Passages from ethically suspect contemporary legal agreements are set calligraphically and enlgarged via commercial print and copy machines.
The Compositions in Black and White invite reflection on the changing role, power, and locus of text across history.
Four posters graphically present text excerpted from Shakespeare's renowned soliloquy, Tomorrow and tomorrow and tomorrow.
Intended for presentation in publicly-visible advertising lightboxes, the Signs recast Shakespeare's text to lampoon and reject the rhetorical practies that prevail in advertising space.
A series of drawings depicting figures in the midst of sustaining unspecified catastrophic injury.
The drawings in Death Mask address the contradictory psychological suspensions that characterise human subjectivity within current systems of late capitalism. Using jarring and layered emotive cues, I explore the notion of amenable participation in one's own destruction (a suicide of sorts).
Death Mask continues to develop earlier explorations into cartoon drawing and its ready capacity to articulate complex and disturbing psychological experiences.
A small number of sculputral objects are proposed to accompany the suite of drawings.
Within the online virutal world of Second Life, I assume the avatar and persona of Champagne Honda. Grotesquely distended, flagrantly naive, and often naked, Champagne explores her surrounds with hubristic ambitions of becoming an influential personality and real estate dealer.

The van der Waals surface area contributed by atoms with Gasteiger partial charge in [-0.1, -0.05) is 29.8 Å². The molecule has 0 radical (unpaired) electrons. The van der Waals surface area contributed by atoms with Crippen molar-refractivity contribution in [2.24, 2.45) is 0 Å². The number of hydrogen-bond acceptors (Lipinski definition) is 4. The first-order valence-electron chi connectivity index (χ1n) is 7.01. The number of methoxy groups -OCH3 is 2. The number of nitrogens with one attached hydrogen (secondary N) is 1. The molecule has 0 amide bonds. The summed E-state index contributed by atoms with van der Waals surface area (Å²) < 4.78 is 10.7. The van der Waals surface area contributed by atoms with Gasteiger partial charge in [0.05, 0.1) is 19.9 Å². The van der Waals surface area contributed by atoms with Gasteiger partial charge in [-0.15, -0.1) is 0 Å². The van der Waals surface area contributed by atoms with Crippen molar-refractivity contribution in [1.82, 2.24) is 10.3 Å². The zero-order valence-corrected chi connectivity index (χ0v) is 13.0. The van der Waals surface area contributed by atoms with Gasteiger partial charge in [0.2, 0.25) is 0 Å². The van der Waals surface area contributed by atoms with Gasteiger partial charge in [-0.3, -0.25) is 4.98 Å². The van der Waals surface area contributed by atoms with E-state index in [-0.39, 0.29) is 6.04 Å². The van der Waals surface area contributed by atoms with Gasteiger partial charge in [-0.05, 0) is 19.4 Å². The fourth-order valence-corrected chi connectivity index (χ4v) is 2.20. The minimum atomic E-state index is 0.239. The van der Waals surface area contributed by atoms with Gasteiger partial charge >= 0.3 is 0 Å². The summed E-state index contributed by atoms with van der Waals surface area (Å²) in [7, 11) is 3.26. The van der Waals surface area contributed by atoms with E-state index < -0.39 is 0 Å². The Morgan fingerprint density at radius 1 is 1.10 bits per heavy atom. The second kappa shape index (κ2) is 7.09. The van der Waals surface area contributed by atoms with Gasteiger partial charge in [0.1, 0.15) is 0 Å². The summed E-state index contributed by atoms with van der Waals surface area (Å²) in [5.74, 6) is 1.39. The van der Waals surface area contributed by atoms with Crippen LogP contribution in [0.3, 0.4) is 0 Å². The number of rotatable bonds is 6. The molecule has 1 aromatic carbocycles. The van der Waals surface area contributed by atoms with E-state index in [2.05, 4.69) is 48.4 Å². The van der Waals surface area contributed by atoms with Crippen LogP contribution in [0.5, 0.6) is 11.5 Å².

The launch of Second Life was, rather hopefully, seen to represent the dawning of a virtual Utopia. It promised an open tabula rasa upon which users might create and inhabit a meaningfully new, "second" kind of society. Instead, Second Life was swiftly colonised by pre-existing, external reality, becoming a focussed microcosm of neoliberal capitalism. Against this backdrop, Champagne stands as a tragic antihero, and a painfully familiar caricature of contemporary subjectivity.
Champagne curates a feed of inspirational and motivational moments from her life on Instagram at @champagnehonda.
Eel Meal was a small, ARI-style gallery operating in Perth.
Eel Meal hosted a rolling programme of exhibitions intended to platform emerging, experimental, and resistant art practices. The gallery was closed in 2020 by mandate during the COVID-19 pandemic.
More information on Eel Meal is available at eelmeal.com.
A short series of drawings extending earlier techniques. Simple elements of contemporary cartooning are deranged to depict grotesque and psychologically unsettling figures. Tonal incongruity between style and substance create unfamiliar or ambiguous emotional cues.NEXT
Small signs emblazoned with existential cautions and directives are placed in the public realm. Comic moments of shifted perspective arise in dialogues between the text, the reader, and their environment.NEXT
Clouds is a series of semi-automatic drawings exploring pareidolia: the human tendencey to seek meaningful content within ambiguous stimuli.